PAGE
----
16.08.2017 | Max-Planck-Institut für chemische Ökologie

nachricht How protein islands form
15.08.2017 | Albert-Ludwigs-Universität Freiburg im Breisgau

All articles from Life Sciences >>>

The most recent press releases about innovation >>>

Die letzten 5 Focus-News des innovations-reports im Überblick:

Im Focus: Exotic quantum states made from light: Physicists create optical “wells” for a super-photon

Physicists at the University of Bonn have managed to create optical hollows and more complex patterns into which the light of a Bose-Einstein condensate flows. The creation of such highly low-loss structures for light is a prerequisite for complex light circuits, such as for quantum information processing for a new generation of computers. The researchers are now presenting their results in the journal Nature Photonics.

Light particles (photons) occur as tiny, indivisible portions. Many thousands of these light portions can be merged to form a single super-photon if they are...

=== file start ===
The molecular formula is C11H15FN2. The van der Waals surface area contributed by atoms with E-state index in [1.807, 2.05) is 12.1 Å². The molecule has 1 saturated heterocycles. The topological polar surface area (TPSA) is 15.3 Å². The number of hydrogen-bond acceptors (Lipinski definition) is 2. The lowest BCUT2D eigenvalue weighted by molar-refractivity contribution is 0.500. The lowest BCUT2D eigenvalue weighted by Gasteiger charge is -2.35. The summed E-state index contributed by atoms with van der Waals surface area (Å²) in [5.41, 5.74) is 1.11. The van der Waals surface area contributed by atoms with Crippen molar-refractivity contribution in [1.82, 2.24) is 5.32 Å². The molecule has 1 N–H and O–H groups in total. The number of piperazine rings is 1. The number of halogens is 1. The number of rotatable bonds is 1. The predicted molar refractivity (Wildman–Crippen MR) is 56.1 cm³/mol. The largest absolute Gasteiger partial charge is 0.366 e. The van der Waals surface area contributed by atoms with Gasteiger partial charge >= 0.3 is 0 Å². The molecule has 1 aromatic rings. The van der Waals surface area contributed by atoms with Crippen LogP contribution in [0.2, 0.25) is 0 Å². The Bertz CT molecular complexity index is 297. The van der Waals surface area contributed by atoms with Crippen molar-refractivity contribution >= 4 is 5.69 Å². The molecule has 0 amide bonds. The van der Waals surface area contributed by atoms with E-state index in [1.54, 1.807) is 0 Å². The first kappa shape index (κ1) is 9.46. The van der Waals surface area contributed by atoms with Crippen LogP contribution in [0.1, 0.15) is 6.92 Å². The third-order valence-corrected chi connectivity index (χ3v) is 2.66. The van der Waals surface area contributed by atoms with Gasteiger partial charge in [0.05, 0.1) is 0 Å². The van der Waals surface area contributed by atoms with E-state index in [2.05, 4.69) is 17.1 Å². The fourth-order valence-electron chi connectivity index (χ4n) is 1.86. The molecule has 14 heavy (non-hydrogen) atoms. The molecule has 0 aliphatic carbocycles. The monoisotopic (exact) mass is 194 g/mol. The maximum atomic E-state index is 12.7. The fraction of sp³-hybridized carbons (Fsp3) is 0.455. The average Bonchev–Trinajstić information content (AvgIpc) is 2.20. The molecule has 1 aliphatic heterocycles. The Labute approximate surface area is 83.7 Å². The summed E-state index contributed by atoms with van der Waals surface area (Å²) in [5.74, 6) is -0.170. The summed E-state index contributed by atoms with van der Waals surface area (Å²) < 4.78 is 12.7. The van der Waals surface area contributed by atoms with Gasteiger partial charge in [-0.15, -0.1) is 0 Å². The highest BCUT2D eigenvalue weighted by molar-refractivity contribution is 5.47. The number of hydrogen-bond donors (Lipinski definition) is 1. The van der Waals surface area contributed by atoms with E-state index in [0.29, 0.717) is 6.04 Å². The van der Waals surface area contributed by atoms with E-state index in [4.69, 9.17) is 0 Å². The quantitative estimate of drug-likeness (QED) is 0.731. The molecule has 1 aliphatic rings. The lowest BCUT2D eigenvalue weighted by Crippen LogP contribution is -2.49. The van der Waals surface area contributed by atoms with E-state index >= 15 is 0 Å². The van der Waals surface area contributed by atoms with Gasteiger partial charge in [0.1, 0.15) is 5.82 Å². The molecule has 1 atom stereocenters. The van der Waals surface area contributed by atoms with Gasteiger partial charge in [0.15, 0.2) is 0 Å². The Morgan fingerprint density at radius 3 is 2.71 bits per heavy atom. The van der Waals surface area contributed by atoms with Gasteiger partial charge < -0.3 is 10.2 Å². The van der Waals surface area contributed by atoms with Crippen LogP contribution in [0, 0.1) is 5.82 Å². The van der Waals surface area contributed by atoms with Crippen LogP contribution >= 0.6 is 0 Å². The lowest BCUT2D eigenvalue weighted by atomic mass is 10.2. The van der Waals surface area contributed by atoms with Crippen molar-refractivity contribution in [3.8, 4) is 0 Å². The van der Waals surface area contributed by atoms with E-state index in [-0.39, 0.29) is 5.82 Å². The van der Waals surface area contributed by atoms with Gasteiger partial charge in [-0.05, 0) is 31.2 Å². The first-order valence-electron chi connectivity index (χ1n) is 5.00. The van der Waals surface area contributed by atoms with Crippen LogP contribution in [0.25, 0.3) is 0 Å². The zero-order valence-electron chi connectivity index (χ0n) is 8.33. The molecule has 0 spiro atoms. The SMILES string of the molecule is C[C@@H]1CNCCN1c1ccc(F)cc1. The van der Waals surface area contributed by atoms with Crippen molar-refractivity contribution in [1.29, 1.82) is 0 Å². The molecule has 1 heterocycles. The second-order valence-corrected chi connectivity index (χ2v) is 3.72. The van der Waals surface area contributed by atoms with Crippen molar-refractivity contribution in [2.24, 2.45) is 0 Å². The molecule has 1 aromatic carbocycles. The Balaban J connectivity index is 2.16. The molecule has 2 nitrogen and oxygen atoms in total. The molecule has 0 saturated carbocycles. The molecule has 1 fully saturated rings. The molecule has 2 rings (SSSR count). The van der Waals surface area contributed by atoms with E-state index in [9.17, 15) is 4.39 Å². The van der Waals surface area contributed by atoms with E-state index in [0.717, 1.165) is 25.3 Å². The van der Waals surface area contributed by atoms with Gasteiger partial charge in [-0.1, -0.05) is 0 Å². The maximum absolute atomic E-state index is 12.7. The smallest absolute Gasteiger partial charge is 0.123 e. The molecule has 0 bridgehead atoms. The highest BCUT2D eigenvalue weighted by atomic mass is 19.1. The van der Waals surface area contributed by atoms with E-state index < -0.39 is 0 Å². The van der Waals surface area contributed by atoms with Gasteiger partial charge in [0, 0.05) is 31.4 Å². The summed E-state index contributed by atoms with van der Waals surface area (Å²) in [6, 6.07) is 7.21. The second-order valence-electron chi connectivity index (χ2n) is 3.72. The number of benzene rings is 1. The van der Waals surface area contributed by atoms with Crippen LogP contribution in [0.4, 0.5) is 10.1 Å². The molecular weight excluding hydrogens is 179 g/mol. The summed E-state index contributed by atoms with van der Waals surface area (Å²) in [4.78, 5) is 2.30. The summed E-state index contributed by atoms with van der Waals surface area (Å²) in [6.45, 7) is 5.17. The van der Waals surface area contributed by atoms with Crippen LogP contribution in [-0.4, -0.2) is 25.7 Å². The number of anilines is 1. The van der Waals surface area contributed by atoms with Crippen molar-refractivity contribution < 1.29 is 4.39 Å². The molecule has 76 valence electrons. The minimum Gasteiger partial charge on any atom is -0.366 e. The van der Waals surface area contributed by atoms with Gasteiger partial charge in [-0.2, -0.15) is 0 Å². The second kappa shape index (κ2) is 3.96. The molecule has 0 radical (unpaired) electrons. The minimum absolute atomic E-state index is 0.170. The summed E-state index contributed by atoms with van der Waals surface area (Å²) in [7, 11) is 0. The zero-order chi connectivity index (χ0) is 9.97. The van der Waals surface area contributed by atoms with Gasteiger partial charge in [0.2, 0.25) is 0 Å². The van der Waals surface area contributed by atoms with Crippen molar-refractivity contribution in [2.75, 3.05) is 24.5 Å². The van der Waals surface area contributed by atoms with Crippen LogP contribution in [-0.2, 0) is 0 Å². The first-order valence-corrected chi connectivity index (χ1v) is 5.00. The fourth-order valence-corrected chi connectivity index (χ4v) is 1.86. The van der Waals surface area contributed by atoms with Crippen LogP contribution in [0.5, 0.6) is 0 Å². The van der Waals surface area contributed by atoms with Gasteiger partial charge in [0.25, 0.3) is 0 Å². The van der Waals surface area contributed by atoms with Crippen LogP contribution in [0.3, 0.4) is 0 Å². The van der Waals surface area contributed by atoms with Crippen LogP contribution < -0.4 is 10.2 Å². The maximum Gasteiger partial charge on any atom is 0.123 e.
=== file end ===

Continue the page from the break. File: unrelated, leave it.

Im Focus: Circular RNA linked to brain function

For the first time, scientists have shown that circular RNA is linked to brain function. When a RNA molecule called Cdr1as was deleted from the genome of mice, the animals had problems filtering out unnecessary information – like patients suffering from neuropsychiatric disorders.

While hundreds of circular RNAs (circRNAs) are abundant in mammalian brains, one big question has remained unanswered: What are they actually good for? In the...

Im Focus: RAVAN CubeSat measures Earth's outgoing energy

An experimental small satellite has successfully collected and delivered data on a key measurement for predicting changes in Earth's climate.

The Radiometer Assessment using Vertically Aligned Nanotubes (RAVAN) CubeSat was launched into low-Earth orbit on Nov. 11, 2016, in order to test new...